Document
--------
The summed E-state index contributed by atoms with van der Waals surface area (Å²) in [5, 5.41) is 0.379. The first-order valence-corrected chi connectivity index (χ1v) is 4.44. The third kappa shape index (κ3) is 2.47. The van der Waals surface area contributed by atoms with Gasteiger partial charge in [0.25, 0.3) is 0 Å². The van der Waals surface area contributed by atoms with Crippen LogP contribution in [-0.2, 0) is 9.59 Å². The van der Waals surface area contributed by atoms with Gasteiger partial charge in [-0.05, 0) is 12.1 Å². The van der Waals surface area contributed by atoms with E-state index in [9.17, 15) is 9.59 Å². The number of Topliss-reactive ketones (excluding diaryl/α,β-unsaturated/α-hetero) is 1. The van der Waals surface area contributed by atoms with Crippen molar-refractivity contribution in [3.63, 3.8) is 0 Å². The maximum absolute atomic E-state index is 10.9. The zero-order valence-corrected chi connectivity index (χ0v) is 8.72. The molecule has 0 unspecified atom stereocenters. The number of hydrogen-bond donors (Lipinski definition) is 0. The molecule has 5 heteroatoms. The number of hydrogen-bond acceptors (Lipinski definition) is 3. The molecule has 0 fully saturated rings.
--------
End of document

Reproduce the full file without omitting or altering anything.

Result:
The summed E-state index contributed by atoms with van der Waals surface area (Å²) in [5, 5.41) is 0.379. The first-order valence-corrected chi connectivity index (χ1v) is 4.44. The third kappa shape index (κ3) is 2.47. The van der Waals surface area contributed by atoms with Gasteiger partial charge in [0.25, 0.3) is 0 Å². The van der Waals surface area contributed by atoms with Crippen LogP contribution in [-0.2, 0) is 9.59 Å². The van der Waals surface area contributed by atoms with Gasteiger partial charge in [-0.05, 0) is 12.1 Å². The van der Waals surface area contributed by atoms with E-state index in [9.17, 15) is 9.59 Å². The number of Topliss-reactive ketones (excluding diaryl/α,β-unsaturated/α-hetero) is 1. The van der Waals surface area contributed by atoms with Crippen molar-refractivity contribution in [3.63, 3.8) is 0 Å². The maximum absolute atomic E-state index is 10.9. The zero-order valence-corrected chi connectivity index (χ0v) is 8.72. The molecule has 0 unspecified atom stereocenters. The number of hydrogen-bond donors (Lipinski definition) is 0. The molecule has 5 heteroatoms. The number of hydrogen-bond acceptors (Lipinski definition) is 3. The molecule has 0 fully saturated rings.